Elaine Graham-Leigh, North London
DWP leaders were wrong
Leaders of the PCS union’s group executive in the Department for Work and Pensions made the wrong decision in not calling a strike alongside local government workers in July (» PCS DWP executive wrong to say no to strikes, 12 July).
I also think the PCS pension deal was “shabby”, as it did nothing for new entrants.
We need solidarity across the unions not just within the PCS.
Robert Murray, South Tyneside
Sick facing oppression
The government’s benefit reform plans will mean more misery for the poor (» Benefits ‘reform’ will mean misery for the very poorest, 26 July).
When people with disablities apply for a job, the application form usually questions whether you have been on incapacity benefit or how many days you have been off sick in the last year.
Many disabled people apply for a huge number of jobs and never get an interview.
This is oppression.
Moreover these plans are not only going to affect current incapacity claimers but also future incapacity claims. Anyone can become disabled or get an illness.
If we don’t campaign against the government, incapacity benefits won’t be there for you, your families or your friends in the future.
Teresa Rayner, Bolton
Death of an Italian fascist
Admiral Gino Birindelli died in Rome last week. In 1971 he was in command of Nato’s Mediterranean fleet, which was based in Malta.
That year saw a hard fought general election on the island during which the admiral warned if the Labour Party was elected “Malta would lose its freedom” and that the party’s leader, Dom Mintoff would allow the Russians to use it as a naval base.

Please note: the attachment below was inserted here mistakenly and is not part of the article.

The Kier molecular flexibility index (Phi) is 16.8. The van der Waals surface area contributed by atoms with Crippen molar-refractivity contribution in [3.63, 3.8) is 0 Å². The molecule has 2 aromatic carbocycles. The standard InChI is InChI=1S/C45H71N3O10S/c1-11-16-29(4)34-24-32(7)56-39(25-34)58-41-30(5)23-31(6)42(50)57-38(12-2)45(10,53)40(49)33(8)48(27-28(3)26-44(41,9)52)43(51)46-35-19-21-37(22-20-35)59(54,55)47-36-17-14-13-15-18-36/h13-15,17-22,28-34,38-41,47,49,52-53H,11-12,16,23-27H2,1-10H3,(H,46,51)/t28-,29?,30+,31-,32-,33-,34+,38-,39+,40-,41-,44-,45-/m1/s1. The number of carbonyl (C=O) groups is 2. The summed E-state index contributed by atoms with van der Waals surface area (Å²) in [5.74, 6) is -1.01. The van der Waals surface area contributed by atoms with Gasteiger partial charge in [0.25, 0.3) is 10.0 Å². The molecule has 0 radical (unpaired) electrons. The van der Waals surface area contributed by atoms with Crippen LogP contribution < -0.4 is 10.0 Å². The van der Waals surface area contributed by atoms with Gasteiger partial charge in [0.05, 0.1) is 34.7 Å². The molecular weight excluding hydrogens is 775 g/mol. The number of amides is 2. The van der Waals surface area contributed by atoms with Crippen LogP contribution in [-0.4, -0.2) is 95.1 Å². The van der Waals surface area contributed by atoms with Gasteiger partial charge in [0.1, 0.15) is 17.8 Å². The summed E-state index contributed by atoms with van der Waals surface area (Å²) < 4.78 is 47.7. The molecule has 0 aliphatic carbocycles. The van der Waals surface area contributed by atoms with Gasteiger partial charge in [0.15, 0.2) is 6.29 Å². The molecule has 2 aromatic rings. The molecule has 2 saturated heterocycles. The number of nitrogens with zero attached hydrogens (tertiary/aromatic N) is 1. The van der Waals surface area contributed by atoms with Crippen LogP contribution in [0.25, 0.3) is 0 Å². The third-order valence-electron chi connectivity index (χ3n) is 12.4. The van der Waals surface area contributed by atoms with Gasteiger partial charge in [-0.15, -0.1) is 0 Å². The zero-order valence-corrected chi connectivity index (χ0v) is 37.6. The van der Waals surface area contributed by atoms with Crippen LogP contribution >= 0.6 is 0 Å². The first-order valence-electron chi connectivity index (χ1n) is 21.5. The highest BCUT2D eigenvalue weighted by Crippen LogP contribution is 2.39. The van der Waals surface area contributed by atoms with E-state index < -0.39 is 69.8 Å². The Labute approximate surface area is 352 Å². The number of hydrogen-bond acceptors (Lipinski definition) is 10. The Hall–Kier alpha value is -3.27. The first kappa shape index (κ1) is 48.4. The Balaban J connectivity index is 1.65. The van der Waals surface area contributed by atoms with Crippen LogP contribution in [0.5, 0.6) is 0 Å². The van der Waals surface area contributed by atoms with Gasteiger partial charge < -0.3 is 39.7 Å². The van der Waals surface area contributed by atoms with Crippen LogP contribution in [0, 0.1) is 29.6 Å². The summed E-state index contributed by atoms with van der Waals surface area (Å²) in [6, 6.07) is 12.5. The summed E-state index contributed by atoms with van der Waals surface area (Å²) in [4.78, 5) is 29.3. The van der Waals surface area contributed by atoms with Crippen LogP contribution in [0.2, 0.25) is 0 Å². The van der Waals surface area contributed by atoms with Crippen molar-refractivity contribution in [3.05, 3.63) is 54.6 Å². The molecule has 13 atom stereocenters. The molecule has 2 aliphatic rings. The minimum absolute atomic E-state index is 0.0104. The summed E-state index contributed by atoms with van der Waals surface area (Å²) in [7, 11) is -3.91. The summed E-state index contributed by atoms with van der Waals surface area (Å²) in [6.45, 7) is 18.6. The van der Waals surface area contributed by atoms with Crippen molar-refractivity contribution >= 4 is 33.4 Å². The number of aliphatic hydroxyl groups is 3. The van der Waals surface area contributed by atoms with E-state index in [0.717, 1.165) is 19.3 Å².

Labour did win, by a narrow majority, and Mintoff expelled the admiral from Malta.
On his return to Italy Birindelli was elected to parliament as a neo-fascist MP.
Mintoff succeeded in getting the naval base shut down. During the 1990s he was sidelined in the Maltese Labour Party, regarded as being Old Labour.
Elena Cachia, West London
Consultation was a sham
Socialist Worker is right to express anger at plans to sell off the Post Office card account (2 August), which would lead to further post office closures.
The recent six week consultation period on proposed closures was nothing but a sham.
In West Yorkshire, 63 post office branches were earmarked for closure.
Despite much local opposition, only two have survived.
One is in the Dewsbury constituency of international development minister Shahid Malik and the other is in the Pontefract and Castleford constituency of Yvette Cooper, chief secretary to the treasury.
John Appleyard, Liversedge, West Yorkshire
Question over Jewish revolt
I was confused by Neil Faulkner’s article on the Roman emperor Hadrian (» Hadrian and the limits of empire, 2 August), particulary over its analysis of the Jewish revolt.
My understanding was that most Jews did not live in Palestine, and that far from supporting the Jewish revolt in Palestine, there is little evidence to suggest that they were sympathetic to its aims.
Is there not a danger that in attempting too direct a comparison between the ancient past and the present, Neil might unwittingly be opening the door to contemporary national myths?
There are dangers with this kind of use of the ancient past as can be seen from India to Israel.
John Game, Central London